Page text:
In the past few weeks there have been more suicides in the young LGBT community than I can count on one hand.  As a teacher, a mother, a member of the queer community, and a citizen of the country that is doing nothing to protect these young people from harassment, abuse, and humiliation, I find this trend unacceptable on a violently angry level.  We’re talking the type of anger that makes my pupils twitch and my hands shake.  These kids, like many in our community, were treated in ways that would make anyone feel helpless and hopeless, especially at a point in their lives where they are vividly aware of their differences and want nothing more than to be accepted.

All across the country gay adolescents are told they’re just confused, that they’re broken or sick, and that they should be ashamed of how they feel, think, and love.  At best they are ignored by their parents, but often they are punished, chastised, or beaten.  They are cast away, kicked out of their homes, and shunned by their families.  Their spiritual leaders tell t hem they’re damned, their peers ostracize or bully them, and there is generally little to no support or protection from schools or the community.

But what about those of us who could help them?  What about those of us who have been in their shoes and could guide them through one of  the most trying and confusing points in their lives?  We’re kept away from them in hopes they’ll grow out of it and in fear that we’ll encourage them to be themselves.  Instead of being seen as a support system or valuable resource, queer adults are considered a detriment in a youth’s life.  Why is this ok?  At what point do we stop telling our children they can be anything they want to be when they grow up and giving them the mentors and environment to nurture whatever that might entail?  When do we instead start limiting and judging them?  More importantly, why is any of this treatment allowed to happen?  Why were these young people pushed to a point at such a young age that they felt it would never get better?

In his September 22 article Dan Savage speaks of how the first of the recently publicized suicides touched him.  Like many of us he was heartbroken.  Like many of us he has been where these kids were and are today.  Like many of us he knows that something needs to be done.  It’s time the people who can give these young people a little hope stopped being stuck in a closet and spoke out to them.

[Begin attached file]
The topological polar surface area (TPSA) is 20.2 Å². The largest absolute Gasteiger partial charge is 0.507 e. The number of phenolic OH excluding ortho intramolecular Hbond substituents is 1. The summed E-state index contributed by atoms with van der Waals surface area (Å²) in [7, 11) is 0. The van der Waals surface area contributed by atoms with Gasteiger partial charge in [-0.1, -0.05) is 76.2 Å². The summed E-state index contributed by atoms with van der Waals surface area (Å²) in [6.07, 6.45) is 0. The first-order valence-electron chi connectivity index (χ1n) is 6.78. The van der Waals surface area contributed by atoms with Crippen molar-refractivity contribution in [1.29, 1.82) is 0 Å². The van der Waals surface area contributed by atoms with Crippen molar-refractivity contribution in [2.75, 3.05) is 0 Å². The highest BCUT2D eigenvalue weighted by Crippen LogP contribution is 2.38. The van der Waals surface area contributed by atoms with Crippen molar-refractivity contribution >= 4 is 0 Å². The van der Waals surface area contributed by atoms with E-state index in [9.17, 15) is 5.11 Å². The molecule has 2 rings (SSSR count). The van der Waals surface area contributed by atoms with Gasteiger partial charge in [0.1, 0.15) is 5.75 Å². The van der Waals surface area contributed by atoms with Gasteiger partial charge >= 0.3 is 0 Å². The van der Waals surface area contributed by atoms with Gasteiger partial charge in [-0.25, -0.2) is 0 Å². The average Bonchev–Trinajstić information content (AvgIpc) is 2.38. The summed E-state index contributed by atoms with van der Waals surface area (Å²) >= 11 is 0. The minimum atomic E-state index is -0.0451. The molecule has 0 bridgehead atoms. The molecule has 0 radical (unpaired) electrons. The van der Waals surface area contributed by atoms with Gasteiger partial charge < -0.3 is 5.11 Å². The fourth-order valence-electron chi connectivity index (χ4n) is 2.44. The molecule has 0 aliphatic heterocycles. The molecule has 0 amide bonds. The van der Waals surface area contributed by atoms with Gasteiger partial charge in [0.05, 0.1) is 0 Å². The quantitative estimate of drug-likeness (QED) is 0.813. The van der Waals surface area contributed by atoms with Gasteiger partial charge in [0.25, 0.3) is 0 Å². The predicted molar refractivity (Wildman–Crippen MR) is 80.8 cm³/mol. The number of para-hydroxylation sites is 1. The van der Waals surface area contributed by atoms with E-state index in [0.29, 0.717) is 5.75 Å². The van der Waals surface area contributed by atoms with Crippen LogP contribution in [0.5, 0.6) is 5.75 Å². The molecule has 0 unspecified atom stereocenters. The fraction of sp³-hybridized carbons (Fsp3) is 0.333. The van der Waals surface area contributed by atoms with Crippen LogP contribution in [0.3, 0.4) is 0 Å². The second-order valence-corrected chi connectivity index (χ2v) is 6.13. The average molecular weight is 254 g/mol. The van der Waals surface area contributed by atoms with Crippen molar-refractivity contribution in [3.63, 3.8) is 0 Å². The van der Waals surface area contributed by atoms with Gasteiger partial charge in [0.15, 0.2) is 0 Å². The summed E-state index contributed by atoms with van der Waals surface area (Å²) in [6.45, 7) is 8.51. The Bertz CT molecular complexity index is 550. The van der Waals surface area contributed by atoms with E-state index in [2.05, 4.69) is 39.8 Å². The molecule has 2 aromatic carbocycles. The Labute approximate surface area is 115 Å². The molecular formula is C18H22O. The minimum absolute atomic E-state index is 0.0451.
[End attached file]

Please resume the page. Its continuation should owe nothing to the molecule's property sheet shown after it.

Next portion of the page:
“Why are we waiting for permission to talk to these kids?”, he says. “We have the ability to talk directly to them right now. We don’t have to wait for permission to let them know that it gets better. We can reach these kids.”

So, Dan and his partner made a video.  Then they made a channel on YouTube and encouraged members of the community to make and post their own videos to encourage these kids and share our stories to show that it does get better.  To find the instructions and post your own video, you can go to youtube.com/itgetsbetterproject .  As soon as I figure out how to use the camcorder function on my new smartphone I’ll be posting my own.  If I can get over my technophobia and do this, you should all be making videos!

My life as a bisexual teen (and at the time there was only gay or bisexual in my world…no pansexuals, homoflexibles, heteroflexibles or otherwise) was fairly quiet.  I kept it that way purposefully.  It had its rough moments, but for the most part I’ve forgotten the trappings.  Yes, I was in the San Francisco Bay Area, but that’s not always as free-thinking and forward as it sounds.  I went to an all girls catholic school, and had several strikes against me already.  I had friends who knew I was  pagan, but it wasn’t until I was extremely close that I admitted to my sexuality.

I knew at a very early age I loved everyone equally, but never expressed any of it.  I was told it was a phase, that I just didn’t know how to express my feelings towards friends, and that I’d get over it someday.  My mother passed before I could try to talk to her about it, and the rest of my family was all about not making waves.  My confusion and fear caused me to withdraw completely.  I didn’t go on dates.  I didn’t socialize much.  I didn’t have my first kiss until I was almost eighteen, and that one defining moment started a revolution inside me.  I could no longer be quiet.

I can’t imagine my life being any different.  It took moving to Philadelphia, a place most consider a lot more conservative that Berkeley, CA, to find “my people”.  I am never ashamed to talk about my husband and my girlfriend.  I am never ashamed to be poly, pagan, or pansexual.  I wish nothing more for these young people than to know how good life can be when you find where you belong.  We owe them that optimism as people who have laid the path.

Today begins LGBT History Month, and what better way to start than with each of our own personal histories.  Those who came before us gave us a wonderful foundation, and we have built the beginnings of a wonderful world, but these kids are the ones who will be in charge of finishing the job.  We need to invest in them the pride and freedom we know is possible.  Our goal isn’t just for them to survive, but to live.  Like a good bra, we must not just support but uplift.

This is my promise to the queer youth of America…You can always come to me.  You can share with me.  You can talk to me.  You can be safe with me.  You have all my love, support, and optimism.  You have my arms for hugging and my shoulder for crying.  I will help in whatever ways I can, and I will never abandon you.  I will never stop trying to show you that it does get better if you can promise me that you’ll never give up being you.

Yours, Autumn.

~*Namaste*~

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